Sweden has a smaller content of employer promises and obligations, lower fulfilment of employer promises, and a smaller content and lower fulfilment of employee promises.

Germany has a smaller content of employer promises and obligations, lower fulfilment of employer promises, lower violation of the psychological contract reported by employees, and higher fulfilment of employee promises.

The Netherlands is close to the average with respect to employer promises and obligations and has smaller content and lower fulfilment of employee promises.

Belgium has lower violation of the psychological contract reported by employees and a lower fulfilment of employee promises.

Spain has a broader content of employer promises and obligations, lower levels of violation of the psychological contract reported by employees, and a larger content of employee promises.

Israel has a smaller content of employer promises and obligations, lower fulfilment of employer promises, more violation of the psychological contract reported by employees, and higher fulfilment of employee promises.

The United Kingdom has a broader content of employer promises and obligations, more violation of the psychological contract reported by employees, and a smaller content of employee promises.

The analysis in Table 6.1 also reveals significant country effects with respect to levels of trust and fairness. Both are significantly higher in Germany, the Netherlands, Belgium, and Spain and significantly lower in Sweden, Israel, and the United Kingdom.

With respect to sector, compared with the retail services sector, education has a smaller content and higher fulfilment of employer promises and obligations, and both food manufacturing and education have a smaller content of employee promises and obligations.

This section has shown that there are some significant differences between countries with respect to the psychological contract. However, it has also shown that national characteristics play only a minor part in explaining the overall variation in psychological contracts. We should therefore not give much weight to national differences.

(p.223) Country Influence on Reasons for Hiring Temporary Workers and Undertaking Temporary Work

Psychological contracts and well‐being reflect individual perceptions and experiences and we might therefore expect them to be largely determined by factors at the individual and workplace or organizational levels. On the other hand, reasons for hiring temporary workers or for seeking to become a temporary worker may be more strongly influenced by societal factors such as legislation and the state of the labour market. In this section, we therefore explore country differences in the use of temporary employment, reasons offered by employers for hiring temporary workers, and motives outlined by employees for accepting temporary work.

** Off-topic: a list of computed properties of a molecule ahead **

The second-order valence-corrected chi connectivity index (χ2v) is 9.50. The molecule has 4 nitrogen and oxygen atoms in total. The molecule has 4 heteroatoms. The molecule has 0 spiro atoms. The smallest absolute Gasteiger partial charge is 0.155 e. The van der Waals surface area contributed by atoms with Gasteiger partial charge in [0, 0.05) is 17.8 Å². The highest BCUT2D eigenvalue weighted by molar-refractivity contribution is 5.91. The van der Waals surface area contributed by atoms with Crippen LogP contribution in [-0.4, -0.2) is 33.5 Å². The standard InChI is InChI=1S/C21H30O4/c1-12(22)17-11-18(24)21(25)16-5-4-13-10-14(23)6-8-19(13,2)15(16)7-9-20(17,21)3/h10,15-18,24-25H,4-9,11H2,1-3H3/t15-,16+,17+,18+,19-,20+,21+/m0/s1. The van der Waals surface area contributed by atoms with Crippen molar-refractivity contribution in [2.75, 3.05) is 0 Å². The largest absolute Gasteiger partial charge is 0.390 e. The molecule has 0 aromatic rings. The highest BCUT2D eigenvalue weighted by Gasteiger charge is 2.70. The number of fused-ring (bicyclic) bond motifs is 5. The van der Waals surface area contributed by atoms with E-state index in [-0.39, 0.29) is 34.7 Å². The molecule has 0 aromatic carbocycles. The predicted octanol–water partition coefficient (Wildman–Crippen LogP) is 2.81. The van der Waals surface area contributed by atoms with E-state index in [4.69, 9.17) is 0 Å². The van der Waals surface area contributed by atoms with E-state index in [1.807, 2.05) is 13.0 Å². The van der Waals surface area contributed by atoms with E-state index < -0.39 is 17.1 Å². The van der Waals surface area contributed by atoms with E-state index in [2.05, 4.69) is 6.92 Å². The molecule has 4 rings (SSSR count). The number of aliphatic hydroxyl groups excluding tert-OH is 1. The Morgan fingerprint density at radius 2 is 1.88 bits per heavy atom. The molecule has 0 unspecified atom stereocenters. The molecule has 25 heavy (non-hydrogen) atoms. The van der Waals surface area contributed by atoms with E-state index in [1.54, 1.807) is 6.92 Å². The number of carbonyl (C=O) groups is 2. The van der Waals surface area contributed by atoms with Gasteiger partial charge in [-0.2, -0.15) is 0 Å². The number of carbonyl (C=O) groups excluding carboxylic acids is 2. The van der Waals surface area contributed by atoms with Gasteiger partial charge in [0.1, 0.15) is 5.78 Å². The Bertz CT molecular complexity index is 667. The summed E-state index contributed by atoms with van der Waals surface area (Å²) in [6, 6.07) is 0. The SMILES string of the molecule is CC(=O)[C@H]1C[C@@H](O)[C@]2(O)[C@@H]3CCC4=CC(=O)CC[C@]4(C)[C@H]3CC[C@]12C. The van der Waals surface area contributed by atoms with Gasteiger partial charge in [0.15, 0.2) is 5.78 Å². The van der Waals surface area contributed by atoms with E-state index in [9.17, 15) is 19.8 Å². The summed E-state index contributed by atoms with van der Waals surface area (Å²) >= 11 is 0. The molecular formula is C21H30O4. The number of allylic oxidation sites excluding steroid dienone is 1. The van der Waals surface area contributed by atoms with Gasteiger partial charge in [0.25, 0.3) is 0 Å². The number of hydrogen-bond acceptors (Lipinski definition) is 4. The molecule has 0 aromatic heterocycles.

Proportion of temporary employees in the sample

The overall ratio of permanent to temporary employees in our sample is about 60:40. We should bear in mind that the sample was deliberately biased to ensure a sizeable proportion of temporary workers and it proved easier to gain access to organizations employing large numbers of temporary workers in some countries than in others. As a result, there are quite marked differences in the proportion of temporary workers in the national samples ranging from approximately 20 per cent in the United Kingdom to 50 per cent in Belgium. These figures bear no direct relation to the actual proportion of temporary workers in each country which, in 2005, ranged between 5.5 per cent in the United Kingdom and 33.3 per cent in Spain (OECD, 2006).

We used a technique (Chi‐squared automatic interaction detection) on the employee data set to identify any national differences in the personal and work‐related characteristics of permanent and temporary employees. This revealed both similarities and differences between countries. Organizational tenure, sector, and supervisory position were the main factors associated with the type of employment contract. In all countries, longer organizational tenure predictably corresponded with having a permanent contract. In most countries, respondents employed in the manufacturing sector were more likely to have permanent contracts. In Israel, the Netherlands, and Spain, having a position as supervisor was related to having a permanent contract. In Sweden, being a union member and not having an additional job were also associated with having a permanent contract. In the UK education level and (p.224) in Israel age were associated with permanent employment. Gender, living conditions, household contribution, hours worked per week, and night shifts showed no association with the type of employment contract in any of the seven countries. We should emphasize again that these results are specific to our sample and should not be generalized to the wider national populations of permanent and temporary workers in these countries.